And while star gazing through telescopes involves scientific calculations and measurements, it also hinges on politics.

Early in the 20th century, only a few colleges like Cal Tech and the University of California colleges possessed the major ground telescopes in the United States. That quasi-monopoly began to erode in the ’60s as more institutions like the University’s astronomy department have acquired co-ownership of many of their own arsenal of telescopes with the aid of other colleges.

Still, it’s not easy for an astronomer to use a ground telescope that’s not controlled by their university, Richstone said. Telescope boards generally favor research proposals of their scientists, he said, and tend to shy away from riskier astronomy projects from outsiders.

Sometimes it even gets personal. It’s not unheard of for a member of a telescope board to reject an astronomer’s proposal simply because they might not like him, Richstone said. Other times, competition between scientists undercuts the chances for a telescope board to accept a research proposal, as Hartmann said he has recently seen with some of his own projects.

“Having your own telescope gives you flexibility,” Hartmann said.

It’s what he learned in 1985 one night while working on a project for the Harvard-Smithsonian Center for Astrophysics. With some extra telescope time to spare, Hartmann veered off his research and discovered protoplanetary disks that were secreting vast plumes of matter 10 times the size of Jupiter. Hartmann published a series of papers on the major discovery that most likely would have never occurred if not for that extra time afforded by his affiliation with his institute’s telescope.

On so many levels, Richstone said, “A department is only competitive with new technology.”

As a result, the department hopes to cash in with their latest astronomical endeavor, which Richstone is already starting to see the payoffs from.

“There’s no question we have a better faculty because of the project,” he said.

A newcomer to the department, Hartmann agrees as one reason he decided to teach at the University was because of the GMT.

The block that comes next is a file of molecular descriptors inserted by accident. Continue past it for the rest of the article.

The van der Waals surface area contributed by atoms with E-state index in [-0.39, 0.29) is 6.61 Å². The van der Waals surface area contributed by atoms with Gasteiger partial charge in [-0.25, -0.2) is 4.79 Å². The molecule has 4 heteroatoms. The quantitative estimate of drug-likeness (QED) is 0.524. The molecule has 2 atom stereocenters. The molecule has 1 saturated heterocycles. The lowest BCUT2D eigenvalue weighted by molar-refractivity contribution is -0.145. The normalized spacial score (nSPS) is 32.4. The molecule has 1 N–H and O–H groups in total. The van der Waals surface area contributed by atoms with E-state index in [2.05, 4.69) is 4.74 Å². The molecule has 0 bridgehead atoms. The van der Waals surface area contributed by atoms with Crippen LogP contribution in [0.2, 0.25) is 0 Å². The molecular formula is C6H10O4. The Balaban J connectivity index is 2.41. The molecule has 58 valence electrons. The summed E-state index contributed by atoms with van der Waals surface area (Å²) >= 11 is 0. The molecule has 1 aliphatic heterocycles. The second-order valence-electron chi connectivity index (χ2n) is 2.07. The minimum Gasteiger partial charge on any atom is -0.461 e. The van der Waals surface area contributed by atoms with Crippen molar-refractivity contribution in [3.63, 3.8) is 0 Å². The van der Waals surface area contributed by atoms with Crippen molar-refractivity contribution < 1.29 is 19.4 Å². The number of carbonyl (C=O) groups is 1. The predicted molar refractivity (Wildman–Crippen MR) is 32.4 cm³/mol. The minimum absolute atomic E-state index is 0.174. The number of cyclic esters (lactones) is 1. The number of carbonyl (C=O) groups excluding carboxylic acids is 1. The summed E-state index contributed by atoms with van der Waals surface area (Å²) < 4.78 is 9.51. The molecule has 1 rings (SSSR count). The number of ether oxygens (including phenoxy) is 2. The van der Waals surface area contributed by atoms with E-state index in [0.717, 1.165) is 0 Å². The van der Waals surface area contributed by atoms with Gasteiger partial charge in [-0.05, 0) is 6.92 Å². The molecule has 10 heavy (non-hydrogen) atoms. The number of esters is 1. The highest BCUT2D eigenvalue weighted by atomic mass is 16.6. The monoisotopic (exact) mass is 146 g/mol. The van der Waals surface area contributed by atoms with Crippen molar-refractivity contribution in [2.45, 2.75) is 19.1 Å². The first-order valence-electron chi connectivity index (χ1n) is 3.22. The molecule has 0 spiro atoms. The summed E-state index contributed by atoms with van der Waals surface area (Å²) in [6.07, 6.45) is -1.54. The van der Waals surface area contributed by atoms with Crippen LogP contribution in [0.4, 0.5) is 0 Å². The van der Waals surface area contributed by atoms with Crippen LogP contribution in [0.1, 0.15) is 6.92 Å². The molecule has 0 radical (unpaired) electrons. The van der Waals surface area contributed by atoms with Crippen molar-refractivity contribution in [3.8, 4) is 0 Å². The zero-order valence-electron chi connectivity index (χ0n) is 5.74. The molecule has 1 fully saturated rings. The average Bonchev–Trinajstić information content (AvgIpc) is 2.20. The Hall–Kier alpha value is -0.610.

Mo’ Money Mo’ Astronomy

The foundation for the GMT spawned out of the Magellan Project, when in 2002 the consortium of institutions involved recognized the success of their new telescopes. Believing that an even larger version of those models would push astronomy research to a new limit, the partners agreed to use the Magellan Project telescopes as a template for the development of the GMT.

Now they plan on constructing the $500 million observatory somewhere in central or northern Chile.

Although there is no formal agreement obligating the institutions to fund the project, the University’s astronomy department expects to funnel $50 to $70 million to the GMT. But so far, Richstone and his University associates on the project aren’t quite sure where exactly they’ll find the rest of the money.

“Previous generations of telescopes were funded by private gifts,” Richstone said. He added that the department hopes to follow in that same tradition.

Despite the potential to receive private contributions and some federal money to tie up the loose ends, still unaccounted for in the project’s funding formula is the role of the University administration, a major conduit in locating donations.

“If we are going to succeed we absolutely need the help of the central administration. Having the money is the hardest part,” he said.

But the department hasn’t approached the administration asking for financial backing yet.

“We’ve gotten encouragement from the (LSA) college, good financial support. But the University and college budget are very tight,” Richstone said, adding that the other partners involved are facing a similar dilemma.

Rebecca Bernstein, an assistant astronomy professor, summed up the department’s strategy with the University: “You don’t ask until you’ll know they will say yes.”

For now, the department will lie low while it refines its plan until it can present the University with a concrete roadmap to develop the GMT.

Issues remain with funding and the technological components of the telescope, which makes Richstone say that 2020 is perhaps a more realistic date for the GMT’s completion. But he and the department remain confident they can produce the GMT because past underfunded University telescopes, like the Magellan Project, still became a reality.

While Richstone and Hartmann might never have the chance to use the GMT, a younger generation of astronomers at the University, like Bernstein, most likely will.

Bernstein said of the approaching retirements of the two professors, “It’s always been true in astronomy.”

“You spend 15 years building the next generation telescope. It’s a long-term reward,” she said. “And they will invest a lot of great science in it.”